Family Members Substitute in a VA Disability Case Upon the Death of a Veteran

There are many veterans out there who fear that they will not live long enough to see a full and fair adjudication of their VA claims. For those who are advancing in age and in poor health, perhaps from service-related disabilities, this is a real concern as the claims process creeps slowly along.

I have talked to many veterans who are simply not aware of what happens to their claims if they die. Many are comforted to learn that their spouses, and perhaps even other family members, may substitute in a VA disability case by “jumping in” upon their passing.

What Does it Mean to Substitute in a VA Disability Case?

The process of “substitution” allows eligible family members, usually spouses but in some cases children or parents, to enter the case and pick up right where the veteran left off. This means that if a veteran dies while waiting for a decision from a judge at the Board in Washington DC, an eligible family member may come into the case, add new arguments and evidence, and if successful, collect compensation benefits that the veteran would have received.

Notice how I mentioned that the eligible family member can add new evidence to the case after substitution. This is very important because sometimes a veteran’s claim is not supported by sufficient evidence. The eligible family member is able to go out and develop evidence to support the case.

Substitution is also available in cases that are awaiting adjudication at the U.S. Court of Appeals for Veterans Claims, which is the federal court in charge of reviewing denials from the Board.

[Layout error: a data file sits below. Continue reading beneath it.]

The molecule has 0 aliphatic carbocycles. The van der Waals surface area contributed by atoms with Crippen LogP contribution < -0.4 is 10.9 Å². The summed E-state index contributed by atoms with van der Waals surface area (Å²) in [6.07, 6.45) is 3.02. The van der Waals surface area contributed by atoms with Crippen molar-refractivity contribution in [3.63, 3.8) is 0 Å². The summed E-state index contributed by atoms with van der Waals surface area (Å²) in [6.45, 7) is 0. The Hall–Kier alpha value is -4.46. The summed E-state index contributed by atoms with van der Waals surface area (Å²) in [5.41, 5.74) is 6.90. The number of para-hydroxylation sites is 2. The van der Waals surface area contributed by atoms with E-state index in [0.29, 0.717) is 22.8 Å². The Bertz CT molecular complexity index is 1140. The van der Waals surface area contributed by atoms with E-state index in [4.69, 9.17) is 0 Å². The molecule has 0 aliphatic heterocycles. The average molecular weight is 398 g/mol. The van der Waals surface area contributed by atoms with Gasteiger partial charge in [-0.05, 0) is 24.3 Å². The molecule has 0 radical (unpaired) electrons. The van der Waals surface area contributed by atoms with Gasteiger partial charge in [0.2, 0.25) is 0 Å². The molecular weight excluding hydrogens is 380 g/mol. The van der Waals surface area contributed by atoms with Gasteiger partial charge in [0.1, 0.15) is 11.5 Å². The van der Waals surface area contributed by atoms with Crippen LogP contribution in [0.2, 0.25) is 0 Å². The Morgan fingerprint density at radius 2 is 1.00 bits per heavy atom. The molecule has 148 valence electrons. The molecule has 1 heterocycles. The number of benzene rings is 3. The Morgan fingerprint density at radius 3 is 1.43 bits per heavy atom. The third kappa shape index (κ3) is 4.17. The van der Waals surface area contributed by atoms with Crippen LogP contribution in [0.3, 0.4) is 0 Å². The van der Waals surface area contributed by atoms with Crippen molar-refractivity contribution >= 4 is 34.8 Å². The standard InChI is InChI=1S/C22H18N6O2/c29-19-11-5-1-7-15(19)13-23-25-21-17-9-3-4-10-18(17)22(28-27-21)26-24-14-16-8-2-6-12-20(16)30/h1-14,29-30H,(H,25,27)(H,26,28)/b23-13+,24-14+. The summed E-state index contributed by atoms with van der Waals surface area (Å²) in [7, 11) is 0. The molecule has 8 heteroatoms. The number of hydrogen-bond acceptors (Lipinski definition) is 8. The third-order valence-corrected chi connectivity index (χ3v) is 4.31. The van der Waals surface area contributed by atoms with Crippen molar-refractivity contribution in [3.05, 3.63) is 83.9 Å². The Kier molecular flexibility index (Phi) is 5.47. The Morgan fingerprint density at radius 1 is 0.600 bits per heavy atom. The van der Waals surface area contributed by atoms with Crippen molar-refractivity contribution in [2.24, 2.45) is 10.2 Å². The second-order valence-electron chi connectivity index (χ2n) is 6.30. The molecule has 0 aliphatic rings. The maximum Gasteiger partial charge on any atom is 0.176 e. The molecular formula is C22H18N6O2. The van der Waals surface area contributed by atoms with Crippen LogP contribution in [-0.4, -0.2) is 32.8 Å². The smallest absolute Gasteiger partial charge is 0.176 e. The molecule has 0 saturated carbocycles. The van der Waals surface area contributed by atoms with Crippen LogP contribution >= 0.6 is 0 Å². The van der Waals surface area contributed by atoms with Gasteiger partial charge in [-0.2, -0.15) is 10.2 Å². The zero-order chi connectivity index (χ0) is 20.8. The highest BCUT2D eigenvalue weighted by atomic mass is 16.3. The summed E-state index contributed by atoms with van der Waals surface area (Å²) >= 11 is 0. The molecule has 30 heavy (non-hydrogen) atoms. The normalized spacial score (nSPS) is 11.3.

Remember that there are time limits for substituting in! Survivors may also be entitled to a range of other VA benefits, including a compensation benefit in cases where the veteran dies due to a service-connected disability.

Are You a Spouse or Child of a Veteran Wondering if You are Entitled to VA Benefits?

Veterans Help Group is proud to work with veterans who served in all branches of the military and their families. Contact us for a free evaluation of your situation.

More Articles

What Causes PTSD to be Triggered in Veterans?

In the past 15 years, the estimated number of veterans who have been diagnosed with PTSD currently numbers more than 500,000. As many as 60,000 of these veterans are Iraq and Afghanistan war veterans. Estimates show more than 20% to 30% of veterans...

Federal Court Addresses PTSD Stressors

A recent decision from the U.S. Court of Appeals for the Federal Circuit confirms that VA must apply a generous standard when evaluating the lay testimony of veterans suffering from PTSD concerning their combat experiences and PTSD stressors. Sanchez-Navarro v....

Permanent and Total VA Disability Ratings for PTSD

What is Post Traumatic Stress Disorder (PTSD)? Post-traumatic stress disorder (PTSD) is a mental health condition that develops in some people who have experienced a shocking, scary, or dangerous event. Symptoms of PTSD usually begin within three months of the...

Depression And Your VA Claim

Depression can negatively affect every aspect of your life: how you feel, think, sleep, function, and interact with others. According to the National Alliance on Mental Health Issues, about 14% of veterans suffer from depression. Depression is one of the most common...


"*" indicates required fields

This field is for validation purposes and should be left unchanged.